IT is fascinating to see a bit of tension emerge in the love-in between the Coalition Government and the business community as the European issue raises its head.
The honeymoon between the Coalition and business, which is almost certainly not over yet in spite of the uncertainty over European Union membership created by the Prime Minister, has been particularly notable because of its extremely protracted nature.
Way back in his debut Budget of June 2010, Chancellor George Osborne heaped on an extra £40 billion per year of fiscal austerity but, even as he did this and told us we were all in it together, he triumphantly set out his plans to slash corporation tax.
While those dependent on the welfare state picked up the tab, the Conservative-Liberal Democrat Government was at pains to ensure business benefited most from its grand economic plan. Unfortunately, such grand plans are often undone by unintended consequences.
What Mr Osborne did not appear to understand was that slashing welfare spending would suck demand straight out of the economy. He should have known, given his measures took money away from people who have to spend everything they have to live.
Business might have loved George's marvellous medicine, but that is not to say the prescription was necessarily good for it, given that we ended up with an excruciatingly slow and stuttering economic recovery.
There have been other policies put in place by the Coalition to the delight of the business lobby, including sweeping changes to employment legislation which have eroded workers' rights even further.
It could be argued that employees without job security will be far less likely to spend, thereby weighing on aggregate demand in the economy and making it more difficult for businesses to sell their goods and services. However, this did not appear to be a worry for business leaders as they rushed to embrace the legislation.
While the likes of the Federation of Small Businesses north of the Border and Scottish Chambers of Commerce deserve credit for more incisive analysis of the Coalition's economic policies, the London-based business lobby groups have at times appeared truly beguiled as Mr Osborne and his colleagues have proceeded with their grand plan, regardless of the consequences.
The business community has been both extremely patient and forgiving. It has also taken the Coalition's apparent change of focus, to boost the housing market ahead of next year's General Election, in its stride, after Mr Osborne's March 2011 vision of "a Britain carried aloft by the march of the makers" failed to materialise.
UK economic output in the first quarter of this year remained adrift of its peak in the first quarter of 2008, ahead of the Great Recession.
And, while there has been some better growth in recent quarters, a boom in the housing market, particularly evident in London and south-east England but also apparent in some other parts of the UK, looks like a cause for extreme caution, if not quite yet for alarm. The Coalition is playing with fire with its housing market moves.
In spite of all of this, you would hardly expect the business community to fall out in any kind of dramatic style with a government which has given it so much. However, with this week's European Parliament elections in the spotlight, there have been some signs of friction over David Cameron's plan, conceived amid pressure from the Europhobes, to have a referendum on EU membership by 2017.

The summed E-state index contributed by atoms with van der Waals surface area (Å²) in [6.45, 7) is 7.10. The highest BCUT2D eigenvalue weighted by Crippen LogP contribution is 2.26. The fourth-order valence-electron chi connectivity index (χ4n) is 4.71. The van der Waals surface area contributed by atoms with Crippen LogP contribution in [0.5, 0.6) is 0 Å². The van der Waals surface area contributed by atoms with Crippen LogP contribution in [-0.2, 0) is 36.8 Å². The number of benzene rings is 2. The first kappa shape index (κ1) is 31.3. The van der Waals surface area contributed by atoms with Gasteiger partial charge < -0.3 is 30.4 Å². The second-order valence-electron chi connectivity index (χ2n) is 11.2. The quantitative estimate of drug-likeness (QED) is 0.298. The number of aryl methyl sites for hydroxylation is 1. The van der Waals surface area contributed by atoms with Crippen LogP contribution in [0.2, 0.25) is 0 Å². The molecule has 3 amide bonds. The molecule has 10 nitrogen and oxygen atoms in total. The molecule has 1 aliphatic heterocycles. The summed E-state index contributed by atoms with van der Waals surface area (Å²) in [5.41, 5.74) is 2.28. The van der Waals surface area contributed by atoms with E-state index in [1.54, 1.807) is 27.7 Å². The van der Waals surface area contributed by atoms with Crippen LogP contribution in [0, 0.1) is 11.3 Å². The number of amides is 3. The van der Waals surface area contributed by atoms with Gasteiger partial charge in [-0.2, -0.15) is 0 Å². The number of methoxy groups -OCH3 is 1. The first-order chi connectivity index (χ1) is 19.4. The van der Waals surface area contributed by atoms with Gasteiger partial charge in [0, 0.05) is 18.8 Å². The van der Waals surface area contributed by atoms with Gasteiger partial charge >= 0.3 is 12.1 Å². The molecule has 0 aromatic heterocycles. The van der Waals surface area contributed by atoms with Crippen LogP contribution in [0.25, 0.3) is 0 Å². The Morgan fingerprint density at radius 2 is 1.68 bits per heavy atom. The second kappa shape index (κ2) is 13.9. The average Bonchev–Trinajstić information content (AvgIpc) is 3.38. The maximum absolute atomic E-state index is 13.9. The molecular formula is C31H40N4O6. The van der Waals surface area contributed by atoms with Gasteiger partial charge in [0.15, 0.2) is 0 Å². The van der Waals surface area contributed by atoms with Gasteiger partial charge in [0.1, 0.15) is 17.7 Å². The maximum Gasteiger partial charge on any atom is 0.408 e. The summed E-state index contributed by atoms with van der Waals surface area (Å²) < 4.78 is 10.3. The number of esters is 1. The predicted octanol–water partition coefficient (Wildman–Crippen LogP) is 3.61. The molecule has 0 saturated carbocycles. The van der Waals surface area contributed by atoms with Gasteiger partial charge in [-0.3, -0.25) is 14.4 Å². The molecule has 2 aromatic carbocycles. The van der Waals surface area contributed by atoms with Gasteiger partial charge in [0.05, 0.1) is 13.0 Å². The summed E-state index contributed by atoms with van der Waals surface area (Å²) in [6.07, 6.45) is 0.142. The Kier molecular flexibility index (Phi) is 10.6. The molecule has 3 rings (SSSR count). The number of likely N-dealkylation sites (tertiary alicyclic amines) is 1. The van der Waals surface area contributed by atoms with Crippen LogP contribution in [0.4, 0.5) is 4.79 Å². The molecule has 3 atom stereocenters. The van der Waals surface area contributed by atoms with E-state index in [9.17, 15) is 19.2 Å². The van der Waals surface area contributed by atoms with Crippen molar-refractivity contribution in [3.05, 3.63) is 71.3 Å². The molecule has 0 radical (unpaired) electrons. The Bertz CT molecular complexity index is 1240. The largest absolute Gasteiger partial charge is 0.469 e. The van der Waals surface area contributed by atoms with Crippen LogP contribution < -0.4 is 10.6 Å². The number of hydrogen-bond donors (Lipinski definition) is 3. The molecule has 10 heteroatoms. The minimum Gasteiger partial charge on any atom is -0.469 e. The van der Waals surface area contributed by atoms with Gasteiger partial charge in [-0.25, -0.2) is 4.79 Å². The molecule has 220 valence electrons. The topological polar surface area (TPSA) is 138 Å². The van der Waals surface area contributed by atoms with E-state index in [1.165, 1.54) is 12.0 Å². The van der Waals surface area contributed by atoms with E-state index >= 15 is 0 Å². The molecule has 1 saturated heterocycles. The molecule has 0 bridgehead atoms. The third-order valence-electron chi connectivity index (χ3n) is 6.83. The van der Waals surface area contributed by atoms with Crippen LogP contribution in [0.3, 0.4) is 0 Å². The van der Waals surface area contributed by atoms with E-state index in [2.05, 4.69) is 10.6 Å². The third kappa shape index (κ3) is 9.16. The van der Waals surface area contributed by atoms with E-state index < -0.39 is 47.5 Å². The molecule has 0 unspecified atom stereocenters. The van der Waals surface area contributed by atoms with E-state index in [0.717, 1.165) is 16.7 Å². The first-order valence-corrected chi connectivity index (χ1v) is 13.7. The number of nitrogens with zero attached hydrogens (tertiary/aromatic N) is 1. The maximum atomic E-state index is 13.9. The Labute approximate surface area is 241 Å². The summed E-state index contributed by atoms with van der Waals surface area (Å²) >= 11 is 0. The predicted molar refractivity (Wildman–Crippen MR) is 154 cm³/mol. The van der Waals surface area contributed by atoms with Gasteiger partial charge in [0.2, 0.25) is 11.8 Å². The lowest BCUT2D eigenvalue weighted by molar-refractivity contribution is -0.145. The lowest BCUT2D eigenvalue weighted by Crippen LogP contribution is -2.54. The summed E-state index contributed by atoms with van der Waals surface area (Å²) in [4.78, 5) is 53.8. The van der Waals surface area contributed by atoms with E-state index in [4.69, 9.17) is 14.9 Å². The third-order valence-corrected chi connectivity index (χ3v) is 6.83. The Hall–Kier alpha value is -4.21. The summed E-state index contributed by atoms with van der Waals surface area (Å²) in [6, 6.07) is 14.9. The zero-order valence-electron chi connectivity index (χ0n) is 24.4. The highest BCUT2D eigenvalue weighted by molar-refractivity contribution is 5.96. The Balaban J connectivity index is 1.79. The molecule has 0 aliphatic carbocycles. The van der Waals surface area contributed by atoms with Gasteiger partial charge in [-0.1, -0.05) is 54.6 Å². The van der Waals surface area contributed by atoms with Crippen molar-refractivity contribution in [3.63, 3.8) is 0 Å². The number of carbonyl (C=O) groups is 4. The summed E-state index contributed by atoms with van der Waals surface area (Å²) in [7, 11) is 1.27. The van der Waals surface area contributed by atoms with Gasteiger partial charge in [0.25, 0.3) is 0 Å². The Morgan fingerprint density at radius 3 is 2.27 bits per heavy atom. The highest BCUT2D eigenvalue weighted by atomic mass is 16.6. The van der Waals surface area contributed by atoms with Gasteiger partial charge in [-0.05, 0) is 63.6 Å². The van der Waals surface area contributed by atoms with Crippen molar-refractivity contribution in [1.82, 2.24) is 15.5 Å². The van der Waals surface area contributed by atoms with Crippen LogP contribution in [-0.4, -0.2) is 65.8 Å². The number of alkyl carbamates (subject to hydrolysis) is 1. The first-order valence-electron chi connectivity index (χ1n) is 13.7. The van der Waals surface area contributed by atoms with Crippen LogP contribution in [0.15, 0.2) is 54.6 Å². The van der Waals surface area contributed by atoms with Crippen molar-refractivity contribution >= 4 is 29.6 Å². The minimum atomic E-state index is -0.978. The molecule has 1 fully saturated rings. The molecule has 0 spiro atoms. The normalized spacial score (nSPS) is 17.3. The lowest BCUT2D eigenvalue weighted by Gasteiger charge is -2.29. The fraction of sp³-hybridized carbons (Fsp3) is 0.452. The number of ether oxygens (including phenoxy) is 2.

Sir Michael Rake, president of the Confederation of British Industry, declared in a speech to senior business leaders and politicians this week: "The advantages of the EU far outweigh the disadvantages."
Although giving a view that UK membership of the EU had its costs and frustrations, Sir Michael said: "We cannot be our best when in isolation, we have to face outwards: keep connected to the world and embrace the opportunities afforded to us by being based in the EU."
And he made plain the difficulties created by Mr Cameron's referendum pledge.
Sir Michael said: "We accept that calling a referendum on EU membership is a constitutional issue for government, but even the possibility of it happening has caused uncertainty for business, with the risk of fewer inward investments than would otherwise have been made."
This appeared to amount to at least mild disappointment over the Prime Minister's position on the issue.
Liz Cameron, chief executive of Scottish Chambers of Commerce, recently highlighted the huge benefits of being part of the EU for members of her organisation.
Writing in The Herald, Ms Cameron highlighted the findings of a survey by Scottish Chambers of Commerce in which 61 per cent of respondents expressed a view that Scotland leaving the EU as part of the UK would be damaging to their business and 70 per cent said that an independent Scotland leaving the EU would impact negatively on them.
Ms Cameron noted that Scottish firms exported nearly £12 billion of goods and services to the EU annually, around 45 per cent of the nation's total international trade. She also highlighted the fact that the pan-European labour market allowed businesses to access a wide pool of skills among more than half-a-billion people across 28 member states.
We underestimate the massive damage which an EU exit could do to the economy at our peril.
Yet Mr Cameron has chosen to put the issue partly outwith his control, should he be at the head of the next UK government, for the sake of popularity with the electorate.
Even taking account of the challenge from the UK Independence Party for traditional Conservative voters, it is truly astonishing that Mr Cameron has put himself at the mercy of ill-thought-out Europhobia by committing to a referendum. And the business community should be annoyed about this unnecessary risk, even though he leads a government which has given it so much.